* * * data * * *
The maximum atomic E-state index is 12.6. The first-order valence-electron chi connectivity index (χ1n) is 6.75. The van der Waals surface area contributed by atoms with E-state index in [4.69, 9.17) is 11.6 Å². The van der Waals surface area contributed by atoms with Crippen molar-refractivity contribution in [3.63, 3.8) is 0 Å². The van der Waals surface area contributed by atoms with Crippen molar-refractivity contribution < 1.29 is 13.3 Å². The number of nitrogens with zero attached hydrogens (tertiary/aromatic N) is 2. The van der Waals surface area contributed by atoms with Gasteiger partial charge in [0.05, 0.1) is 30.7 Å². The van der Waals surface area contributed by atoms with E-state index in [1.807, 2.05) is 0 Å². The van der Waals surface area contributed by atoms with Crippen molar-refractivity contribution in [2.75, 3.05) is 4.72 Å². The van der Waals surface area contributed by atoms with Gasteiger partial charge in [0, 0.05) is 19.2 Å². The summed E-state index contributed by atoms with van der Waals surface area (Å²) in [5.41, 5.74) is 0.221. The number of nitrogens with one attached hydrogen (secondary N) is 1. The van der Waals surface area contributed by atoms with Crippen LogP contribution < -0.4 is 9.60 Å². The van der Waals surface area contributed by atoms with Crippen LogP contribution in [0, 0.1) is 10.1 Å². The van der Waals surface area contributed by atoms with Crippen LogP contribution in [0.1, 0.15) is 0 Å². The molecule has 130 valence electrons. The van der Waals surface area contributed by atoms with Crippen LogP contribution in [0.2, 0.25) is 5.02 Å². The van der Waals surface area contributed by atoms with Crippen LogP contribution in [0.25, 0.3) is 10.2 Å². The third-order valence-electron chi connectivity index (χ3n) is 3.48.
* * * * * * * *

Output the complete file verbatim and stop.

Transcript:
The maximum atomic E-state index is 12.6. The first-order valence-electron chi connectivity index (χ1n) is 6.75. The van der Waals surface area contributed by atoms with E-state index in [4.69, 9.17) is 11.6 Å². The van der Waals surface area contributed by atoms with Crippen molar-refractivity contribution in [3.63, 3.8) is 0 Å². The van der Waals surface area contributed by atoms with Crippen molar-refractivity contribution < 1.29 is 13.3 Å². The number of nitrogens with zero attached hydrogens (tertiary/aromatic N) is 2. The van der Waals surface area contributed by atoms with Gasteiger partial charge in [0.05, 0.1) is 30.7 Å². The van der Waals surface area contributed by atoms with E-state index in [1.807, 2.05) is 0 Å². The van der Waals surface area contributed by atoms with Crippen molar-refractivity contribution in [2.75, 3.05) is 4.72 Å². The van der Waals surface area contributed by atoms with Gasteiger partial charge in [0, 0.05) is 19.2 Å². The summed E-state index contributed by atoms with van der Waals surface area (Å²) in [5.41, 5.74) is 0.221. The number of nitrogens with one attached hydrogen (secondary N) is 1. The van der Waals surface area contributed by atoms with Crippen LogP contribution < -0.4 is 9.60 Å². The van der Waals surface area contributed by atoms with Crippen LogP contribution in [0, 0.1) is 10.1 Å². The van der Waals surface area contributed by atoms with Crippen LogP contribution in [0.1, 0.15) is 0 Å². The molecule has 130 valence electrons. The van der Waals surface area contributed by atoms with Crippen LogP contribution in [0.2, 0.25) is 5.02 Å². The van der Waals surface area contributed by atoms with Crippen LogP contribution in [0.25, 0.3) is 10.2 Å². The third-order valence-electron chi connectivity index (χ3n) is 3.48.